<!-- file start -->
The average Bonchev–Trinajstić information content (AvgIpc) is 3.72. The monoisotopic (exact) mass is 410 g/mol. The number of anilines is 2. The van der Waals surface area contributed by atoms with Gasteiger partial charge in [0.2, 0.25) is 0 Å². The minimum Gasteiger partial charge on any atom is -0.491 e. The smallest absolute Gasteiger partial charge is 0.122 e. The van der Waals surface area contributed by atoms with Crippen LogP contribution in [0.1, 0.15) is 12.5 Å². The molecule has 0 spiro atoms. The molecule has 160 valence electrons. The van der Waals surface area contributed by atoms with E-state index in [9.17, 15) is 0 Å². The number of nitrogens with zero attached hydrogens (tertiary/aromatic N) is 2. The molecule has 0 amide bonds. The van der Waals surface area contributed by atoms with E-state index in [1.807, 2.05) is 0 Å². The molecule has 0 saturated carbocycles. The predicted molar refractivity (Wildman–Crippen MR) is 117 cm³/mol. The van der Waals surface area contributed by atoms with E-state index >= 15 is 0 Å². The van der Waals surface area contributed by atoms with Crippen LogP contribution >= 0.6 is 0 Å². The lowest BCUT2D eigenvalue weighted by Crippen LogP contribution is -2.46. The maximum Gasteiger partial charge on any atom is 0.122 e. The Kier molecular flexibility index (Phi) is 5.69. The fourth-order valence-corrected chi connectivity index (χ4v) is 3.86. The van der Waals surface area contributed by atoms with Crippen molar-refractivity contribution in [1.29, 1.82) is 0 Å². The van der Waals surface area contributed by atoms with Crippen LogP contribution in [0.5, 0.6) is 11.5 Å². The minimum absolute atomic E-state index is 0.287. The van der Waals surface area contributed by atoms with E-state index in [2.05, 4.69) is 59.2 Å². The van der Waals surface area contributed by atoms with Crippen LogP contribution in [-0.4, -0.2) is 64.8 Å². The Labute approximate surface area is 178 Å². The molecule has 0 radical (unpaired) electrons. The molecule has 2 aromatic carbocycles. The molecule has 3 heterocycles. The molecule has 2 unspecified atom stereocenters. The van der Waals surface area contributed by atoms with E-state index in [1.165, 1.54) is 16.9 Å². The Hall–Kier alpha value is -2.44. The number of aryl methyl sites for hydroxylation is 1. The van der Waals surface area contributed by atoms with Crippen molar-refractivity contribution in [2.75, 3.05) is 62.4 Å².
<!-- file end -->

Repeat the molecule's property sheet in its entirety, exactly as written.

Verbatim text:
The average Bonchev–Trinajstić information content (AvgIpc) is 3.72. The monoisotopic (exact) mass is 410 g/mol. The number of anilines is 2. The van der Waals surface area contributed by atoms with Gasteiger partial charge in [0.2, 0.25) is 0 Å². The minimum Gasteiger partial charge on any atom is -0.491 e. The smallest absolute Gasteiger partial charge is 0.122 e. The van der Waals surface area contributed by atoms with Crippen LogP contribution in [0.1, 0.15) is 12.5 Å². The molecule has 0 spiro atoms. The molecule has 160 valence electrons. The van der Waals surface area contributed by atoms with E-state index in [9.17, 15) is 0 Å². The number of nitrogens with zero attached hydrogens (tertiary/aromatic N) is 2. The molecule has 0 amide bonds. The van der Waals surface area contributed by atoms with E-state index in [1.807, 2.05) is 0 Å². The molecule has 0 saturated carbocycles. The predicted molar refractivity (Wildman–Crippen MR) is 117 cm³/mol. The van der Waals surface area contributed by atoms with E-state index >= 15 is 0 Å². The van der Waals surface area contributed by atoms with Crippen LogP contribution >= 0.6 is 0 Å². The lowest BCUT2D eigenvalue weighted by Crippen LogP contribution is -2.46. The maximum Gasteiger partial charge on any atom is 0.122 e. The Kier molecular flexibility index (Phi) is 5.69. The fourth-order valence-corrected chi connectivity index (χ4v) is 3.86. The van der Waals surface area contributed by atoms with Crippen molar-refractivity contribution in [1.29, 1.82) is 0 Å². The van der Waals surface area contributed by atoms with Crippen LogP contribution in [0.5, 0.6) is 11.5 Å². The minimum absolute atomic E-state index is 0.287. The van der Waals surface area contributed by atoms with E-state index in [2.05, 4.69) is 59.2 Å². The van der Waals surface area contributed by atoms with Crippen LogP contribution in [-0.4, -0.2) is 64.8 Å². The Labute approximate surface area is 178 Å². The molecule has 0 radical (unpaired) electrons. The molecule has 2 aromatic carbocycles. The molecule has 3 heterocycles. The molecule has 2 unspecified atom stereocenters. The van der Waals surface area contributed by atoms with E-state index in [1.165, 1.54) is 16.9 Å². The Hall–Kier alpha value is -2.44. The number of aryl methyl sites for hydroxylation is 1. The van der Waals surface area contributed by atoms with Crippen molar-refractivity contribution in [2.75, 3.05) is 62.4 Å².